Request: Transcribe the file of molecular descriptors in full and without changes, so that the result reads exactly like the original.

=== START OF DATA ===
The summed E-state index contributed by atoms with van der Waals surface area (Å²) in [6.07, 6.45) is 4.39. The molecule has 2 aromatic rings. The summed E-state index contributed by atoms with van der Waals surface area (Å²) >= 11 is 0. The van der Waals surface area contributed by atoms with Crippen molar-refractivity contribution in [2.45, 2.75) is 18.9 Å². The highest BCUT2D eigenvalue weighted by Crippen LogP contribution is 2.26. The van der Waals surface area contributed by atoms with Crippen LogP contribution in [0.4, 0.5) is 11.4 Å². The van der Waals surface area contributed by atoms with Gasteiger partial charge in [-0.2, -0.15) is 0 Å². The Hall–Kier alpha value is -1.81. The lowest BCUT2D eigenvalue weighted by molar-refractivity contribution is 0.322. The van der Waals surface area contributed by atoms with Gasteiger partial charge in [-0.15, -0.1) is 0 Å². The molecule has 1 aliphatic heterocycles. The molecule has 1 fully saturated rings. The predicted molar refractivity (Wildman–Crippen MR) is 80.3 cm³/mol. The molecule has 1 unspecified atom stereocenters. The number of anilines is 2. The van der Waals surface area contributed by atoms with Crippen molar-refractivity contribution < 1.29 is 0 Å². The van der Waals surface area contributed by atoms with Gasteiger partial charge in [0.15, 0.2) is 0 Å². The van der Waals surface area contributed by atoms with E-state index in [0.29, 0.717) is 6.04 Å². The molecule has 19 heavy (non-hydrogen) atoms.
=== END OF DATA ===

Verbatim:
The summed E-state index contributed by atoms with van der Waals surface area (Å²) in [6.07, 6.45) is 4.39. The molecule has 2 aromatic rings. The summed E-state index contributed by atoms with van der Waals surface area (Å²) >= 11 is 0. The van der Waals surface area contributed by atoms with Crippen molar-refractivity contribution in [2.45, 2.75) is 18.9 Å². The highest BCUT2D eigenvalue weighted by Crippen LogP contribution is 2.26. The van der Waals surface area contributed by atoms with Crippen LogP contribution in [0.4, 0.5) is 11.4 Å². The van der Waals surface area contributed by atoms with Gasteiger partial charge in [-0.2, -0.15) is 0 Å². The Hall–Kier alpha value is -1.81. The lowest BCUT2D eigenvalue weighted by molar-refractivity contribution is 0.322. The van der Waals surface area contributed by atoms with Gasteiger partial charge in [-0.15, -0.1) is 0 Å². The molecule has 1 aliphatic heterocycles. The molecule has 1 fully saturated rings. The predicted molar refractivity (Wildman–Crippen MR) is 80.3 cm³/mol. The molecule has 1 unspecified atom stereocenters. The number of anilines is 2. The van der Waals surface area contributed by atoms with Crippen molar-refractivity contribution < 1.29 is 0 Å². The van der Waals surface area contributed by atoms with Gasteiger partial charge in [0.15, 0.2) is 0 Å². The van der Waals surface area contributed by atoms with E-state index in [0.29, 0.717) is 6.04 Å². The molecule has 19 heavy (non-hydrogen) atoms.